Back to all articles
  • Guest contributor
Written by
  • Guest contributor
5 Nov 2009
 

Berlin-based wine writer Stuart Pigott, one of the most celebrated in Germany, has just made his first-ever wine. Here's the first part of his account of the process, all a result of his studies at Geisenheim at the ripe old age of 49. He calls it 'Blood, sweat and the truth about IRP' and it is also published, unillustrated and in PDF form at www.stuartpigott.de.

He says of the 2009 vintage in Germany, 'it looks to be an extremely good vintage here, for producers of the white Pinots in the south the first really good vintage in some years. For red Pinot, Silvaner and the early-ripening grapes it's spot on. There was some rain during the latter part of the Riesling harvest, but also a lot of fine weather. The growers I spoke to on the Mosel and Nahe were delighted.'

18 Aug 2009
: 'Now there's nothing you can do but wait', young German winegrower Christian Stahl says to me with dry seriousness, 'except, pick the grapes when the time comes'. Where have his normal dangerously wide grin and devilishly glinting eye gone? There's no hint of provocation or iconoclasm, not even a whiff of throwaway irony. In fact, it sounds like solid advice from the voice of experience, which is the last thing I ever expected to hear from the Quentin Tarantino of white wine. Maybe that's the reason that it makes my heart pucker, collapse in upon itself, then sink to the ground like a punctured airship.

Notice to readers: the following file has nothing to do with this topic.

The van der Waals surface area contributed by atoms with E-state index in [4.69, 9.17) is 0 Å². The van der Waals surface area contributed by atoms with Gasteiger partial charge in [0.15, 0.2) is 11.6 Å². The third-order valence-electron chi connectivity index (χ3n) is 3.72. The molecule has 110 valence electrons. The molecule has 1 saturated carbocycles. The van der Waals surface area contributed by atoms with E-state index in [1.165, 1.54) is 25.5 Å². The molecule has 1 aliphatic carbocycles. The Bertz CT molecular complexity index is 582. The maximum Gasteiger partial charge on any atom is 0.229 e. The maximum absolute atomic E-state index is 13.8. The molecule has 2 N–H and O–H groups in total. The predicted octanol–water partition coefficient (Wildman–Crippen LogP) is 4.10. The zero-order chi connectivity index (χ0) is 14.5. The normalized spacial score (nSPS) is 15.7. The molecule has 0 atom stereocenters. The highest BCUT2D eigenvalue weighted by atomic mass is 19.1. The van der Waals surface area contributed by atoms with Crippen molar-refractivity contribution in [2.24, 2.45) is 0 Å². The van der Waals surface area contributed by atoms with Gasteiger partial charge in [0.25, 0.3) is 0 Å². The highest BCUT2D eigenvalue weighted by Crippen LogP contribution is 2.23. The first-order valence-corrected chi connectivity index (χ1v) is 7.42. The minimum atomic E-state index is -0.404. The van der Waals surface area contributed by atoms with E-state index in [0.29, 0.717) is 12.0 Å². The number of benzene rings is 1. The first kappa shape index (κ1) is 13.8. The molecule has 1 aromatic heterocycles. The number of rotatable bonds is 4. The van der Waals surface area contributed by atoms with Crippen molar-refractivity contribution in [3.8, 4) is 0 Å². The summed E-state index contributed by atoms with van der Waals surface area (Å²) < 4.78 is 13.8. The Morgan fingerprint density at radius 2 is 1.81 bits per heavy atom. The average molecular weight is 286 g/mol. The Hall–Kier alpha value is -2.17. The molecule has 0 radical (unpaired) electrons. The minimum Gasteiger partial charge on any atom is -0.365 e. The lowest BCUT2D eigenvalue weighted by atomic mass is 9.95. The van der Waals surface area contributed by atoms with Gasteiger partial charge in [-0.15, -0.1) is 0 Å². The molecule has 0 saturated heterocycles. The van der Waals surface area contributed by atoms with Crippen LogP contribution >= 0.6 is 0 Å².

Christian and his wife Simone are a pair of young and daring wine entrepreneurs who in the space of very few years have turned an unremarkable family-owned farm in a dot-on-the-map-sized village in Middle of Nowhere Germany called Auernhofen (Franken) into a shooting star in the heavens of the nation's wine producers called Winzerhof Stahl. That's where we are now, 49º 31' 19.45'' N, 10º, 06' 18.15'' E.

What makes this dynamic duo remarkable is not what they achieved before reaching 30 though. No, it's the way they did it which makes them so different, even in the context of Germany's many ambitious and creative young winegrowers. Ignoring well-meaning advice to take one of the well-trodden long and winding roads to success, they shot straight in an unexplored direction.

Here at Winzerhof Stahl you'll find no flashy, over-priced new red wines in absurdly heavy bottles attempting to ride the rapidly fading global red wine boom. Nor do the Stahls make any exaggeratedly sweet Rieslings which so many of their ambitious colleagues use to cream off high scores from the critics. The ponderous pseudo-New-World opulence of many fashionable new dry German wines also leaves them cold. Instead, they focus on explosively aromatic dry white wines of dazzling brilliance which burn themselves into your memory like a cattle rancher's brand into an animal's hide. 'Stahl' is German for steel and it fits both them and their wines spot on.

Christian's words deflated me so abruptly, because I expected this moment to be some kind of personal high, even achievement, though I normally despise that word, and he just turned it into a total anticlimax. You see, the grapes he's referring to are mine. I'm a wine journalist, have been for 25 years, but this year, and only this year, I'm also a winegrower. This has nothing to do with money and everything to do with re-search. I thought I knew what winegrowing was all about, until I started this experiment.

Gonzo